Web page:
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After Your Miscarriage

Care for Miscarriages

​​​​Options for Care after Miscarriage - Under 12 Weeks

A natural miscarriage (also called expectant management) is when the baby or tissue passes on its own. This can start at any time and be complete within hours or it could take several weeks. If you choose the natural miscarriage option, expect cramps and bleeding like a very heavy period. You can take acetaminophen (e.g., Tylenol®) or ibuprofen (e.g., Advil®) for the pain (unless your doctor has told you not to or of you are allergic to the medicine).

Another option is the medical management of miscarriage. To induce contractions, a medicine called misoprostol is put in the vagina and can be done at home. When misoprostol is used, the cramping is different for everyone. For some it feels like period cramps, while for others the cramps are stronger and painful. If you have really bad pain, contact your healthcare provider.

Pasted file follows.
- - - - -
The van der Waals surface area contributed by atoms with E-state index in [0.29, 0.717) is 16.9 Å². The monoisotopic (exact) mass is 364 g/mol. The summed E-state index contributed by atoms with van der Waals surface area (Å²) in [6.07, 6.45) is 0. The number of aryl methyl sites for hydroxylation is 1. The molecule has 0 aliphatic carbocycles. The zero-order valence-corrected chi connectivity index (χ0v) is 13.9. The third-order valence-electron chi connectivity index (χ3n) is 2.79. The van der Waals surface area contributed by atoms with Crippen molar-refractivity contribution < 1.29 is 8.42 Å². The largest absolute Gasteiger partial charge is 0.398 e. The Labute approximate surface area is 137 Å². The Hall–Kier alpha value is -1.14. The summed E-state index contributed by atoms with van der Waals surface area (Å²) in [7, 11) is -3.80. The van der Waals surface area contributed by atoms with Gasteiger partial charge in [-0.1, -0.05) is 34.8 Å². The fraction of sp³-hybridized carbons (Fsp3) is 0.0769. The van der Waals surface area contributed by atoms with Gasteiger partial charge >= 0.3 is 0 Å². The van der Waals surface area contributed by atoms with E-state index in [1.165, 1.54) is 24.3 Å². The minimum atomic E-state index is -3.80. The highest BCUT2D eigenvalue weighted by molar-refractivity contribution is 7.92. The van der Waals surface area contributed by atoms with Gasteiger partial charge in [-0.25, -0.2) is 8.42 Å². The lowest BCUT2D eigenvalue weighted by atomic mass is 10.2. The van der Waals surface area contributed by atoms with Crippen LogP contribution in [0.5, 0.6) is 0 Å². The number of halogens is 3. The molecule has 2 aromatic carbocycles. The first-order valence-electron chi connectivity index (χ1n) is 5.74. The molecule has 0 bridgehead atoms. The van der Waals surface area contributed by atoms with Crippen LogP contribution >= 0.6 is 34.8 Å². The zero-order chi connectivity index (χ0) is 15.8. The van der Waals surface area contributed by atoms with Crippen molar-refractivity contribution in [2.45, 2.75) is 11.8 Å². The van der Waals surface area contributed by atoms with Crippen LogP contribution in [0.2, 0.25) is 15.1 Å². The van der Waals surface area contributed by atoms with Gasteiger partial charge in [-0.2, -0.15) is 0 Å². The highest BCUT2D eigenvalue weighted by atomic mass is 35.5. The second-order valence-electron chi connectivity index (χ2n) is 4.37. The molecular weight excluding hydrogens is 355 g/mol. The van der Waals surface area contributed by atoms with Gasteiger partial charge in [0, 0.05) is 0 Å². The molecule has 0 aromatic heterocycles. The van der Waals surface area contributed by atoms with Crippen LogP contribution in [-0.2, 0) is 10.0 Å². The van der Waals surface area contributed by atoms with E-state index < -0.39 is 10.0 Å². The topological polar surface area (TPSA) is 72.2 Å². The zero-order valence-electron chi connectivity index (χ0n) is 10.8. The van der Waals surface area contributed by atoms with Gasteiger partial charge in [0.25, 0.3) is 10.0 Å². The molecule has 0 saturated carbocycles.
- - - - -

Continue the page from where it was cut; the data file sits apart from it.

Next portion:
The third option is a dilation and curettage or D&C, a short procedure done in the operating room with sedation by a gynecologist. The cervix is dilated and a special instrument is used to scrape the uterine lining. After the procedure you’ll feel a little sleepy, and experience some cramping and bleeding. Women can go home on the same day.

What to Expect after an Induction or D&C

After an induction or D&C, you can expect some light bleeding/spotting for up to 2–3 weeks. Keep using sanitary pads—don’t use tampons or put anything in the vagina. It’s important to keep your genital area clean by using a spray bottle to rinse with clean water and changing your pads often. Don’t go in a swimming pool or hot tub if you’re still bleeding or have vaginal discharge. Showers and short baths are fine.

Current as of: August 18, 2017

Author: Women’s Health, Alberta Health Services